For me the flavours and smells of Christmas are essential to get me in the mood for the festive season. Cinnamon, cloves, and sweet citrus scents are just some of the aromas which have passed through my kitchen the last fortnight.
Every year, I try to make or bake at least some of my gifts for the family. Not only is this a great way of saving money and avoiding the madness of the city shoppers, but people really appreciate the extra effort.
My glistening chili jam, or rather Nigella’s, has become a staple part of my Christmas, and always plays a part in a hamper for the parents.
You will need: 150g red peppers, 150g red chilies de-seeded 600ml cider vinegar, 1kg jam sugar and roughly 5 empty, sterilised jam jars.
Start by: chopping the peppers and chilies into chunks, then place them in a food processor and blitz into small, red shards. Dissolve the jam sugar in the cider vinegar in a large pan on a low heat. Do not stir the sugar.
Then: When the sugar is dissolved, add the chili and pepper mix to the pan and bring to the boil. Allow the mixture to boil vigorously for ten minutes, before turning down to a low heat and leaving to simmer for 40 minutes. It’s important not to stir the jam as the flecks of red will evenly distribute themselves in the pan.
Tips: - Once cooked, remove from the heat and allow the jam to cool and set further.
- You may find a thin layer of red froth settles on top of the jam, which I skim off with a wide spoon as it can ruin the look and texture of the jam.
- Sterilise your jam jars by putting them through the dishwasher and decorate the lids for that added touch.
- The jam can be used to accompany a variety of foods included cooked meats, cheese boards and prawn and avocado salads.
- Put the filled jars of jam in the fridge for a few days before giving out to friends so that it has time to set a little more.
My recycled jars are still in need of a little decoration at this point.
This time of year, there are certain ingredients which I favour specifically for their Christmas connotations. Several years ago I partook in the cliché that is chestnuts roasting on an open fire. What the song doesn't mention is that they are ticking time bombs, ready and waiting to explode at any moment! From now on, I score a cross in my chestnuts and place them on a baking tray in a ‘closed’ oven at 200 ‘C for 10-15 minutes.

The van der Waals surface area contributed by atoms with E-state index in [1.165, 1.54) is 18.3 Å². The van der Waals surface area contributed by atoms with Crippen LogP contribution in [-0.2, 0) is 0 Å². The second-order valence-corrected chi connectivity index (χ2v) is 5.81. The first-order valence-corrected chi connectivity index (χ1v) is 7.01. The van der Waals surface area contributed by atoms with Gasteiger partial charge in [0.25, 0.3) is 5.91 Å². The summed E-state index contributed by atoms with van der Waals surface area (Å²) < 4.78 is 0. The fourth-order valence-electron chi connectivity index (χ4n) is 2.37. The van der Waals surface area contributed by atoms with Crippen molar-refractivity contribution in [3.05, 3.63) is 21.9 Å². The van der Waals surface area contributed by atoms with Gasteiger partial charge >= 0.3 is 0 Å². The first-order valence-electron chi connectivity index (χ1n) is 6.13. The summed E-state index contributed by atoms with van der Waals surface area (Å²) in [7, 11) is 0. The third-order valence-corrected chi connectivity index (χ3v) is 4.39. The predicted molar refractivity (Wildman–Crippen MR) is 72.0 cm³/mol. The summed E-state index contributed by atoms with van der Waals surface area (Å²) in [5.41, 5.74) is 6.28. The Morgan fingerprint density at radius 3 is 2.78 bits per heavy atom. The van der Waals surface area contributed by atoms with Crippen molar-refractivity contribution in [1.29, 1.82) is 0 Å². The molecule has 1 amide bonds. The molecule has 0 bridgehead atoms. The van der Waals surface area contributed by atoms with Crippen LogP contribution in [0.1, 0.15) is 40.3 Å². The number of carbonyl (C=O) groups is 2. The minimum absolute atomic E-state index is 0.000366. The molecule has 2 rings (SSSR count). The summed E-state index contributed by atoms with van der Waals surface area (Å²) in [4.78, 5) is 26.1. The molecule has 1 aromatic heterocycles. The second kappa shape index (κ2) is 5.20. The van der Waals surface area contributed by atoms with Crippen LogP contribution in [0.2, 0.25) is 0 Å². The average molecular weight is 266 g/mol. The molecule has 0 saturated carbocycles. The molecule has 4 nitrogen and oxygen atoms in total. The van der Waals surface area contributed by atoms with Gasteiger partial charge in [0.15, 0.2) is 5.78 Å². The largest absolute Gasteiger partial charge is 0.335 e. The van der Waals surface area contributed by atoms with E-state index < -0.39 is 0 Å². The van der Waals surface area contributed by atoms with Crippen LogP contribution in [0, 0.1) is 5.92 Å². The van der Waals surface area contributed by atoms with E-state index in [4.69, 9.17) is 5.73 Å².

More recently, I was introduced to the magic of mulled wine. I have never been a fan of red wine, but heated through with some mulling syrup and I will be straight to the front of the queue, poised with a mug. This has become a core component of my house mate’s diet and the alcoholic fumes, emanating from the cauldron like pan, fill the house nightly with festive giggles and hiccups.
The last Christmas before I left for university, I took control of the kitchen and made it my mission to deliver a Christmas dinner where the vegetables were the stars of the show. After watching Delia, Jamie, Nigella and Gordon do it their way, I devised a schedule for the big day and spent the morning chopping, marinating, boiling and roasting all the usual vegetables you expect to see alongside your turkey or nut roast. My sprouts were oven cooked in a honey mustard sauce, the carrots were roasted with orange and thyme and the peas had a minty finish. But my favourite side dish and one which I now regularly make in the winter months is my braised red cabbage with apples and balsamic.
Everyone seems to have their own way of making this dish and even my version has gone through adaptations.
To make a hefty batch that will feed at least four people, you will need:
1 red cabbages chopped, 3 braeburn apples peeled and diced, 1red onion diced, a good handful of sultanas, 5 tbsp balsamic vinegar, 3 tbsp brown sugar, 1tbsp extra virgin olive oil, 2 tsp mixed spice.
Start by: Softening the red onion and cabbage in a large, heavy bottomed pan in the hot oil on a high heat. Stir continuously for several minutes before adding the chopped apple and stirring a while longer.
Then: Reduce the heat, add the balsamic vinegar, mixed spice, sultanas and sugar and mix well. Cover the pan with a lid and allow to simmer on a low heat for roughly an hour, stirring occasionally and adding a little water if the mixture begins to stick to the bottom of the pan. It’s worth tasting the dish a couple of times whilst it cooks, in case you want to add a little more vinegar, sugar or spice to suit your tastes.
Once the cabbage is soft, the dish is ready to serve and makes a great accompaniment to a typical roast dinner. Although, I have been known to happily eat it on its own. The delicious balance of sweet and savoury with a slight tang makes it a filling and comforting dish which is sure to convert any cabbage haters.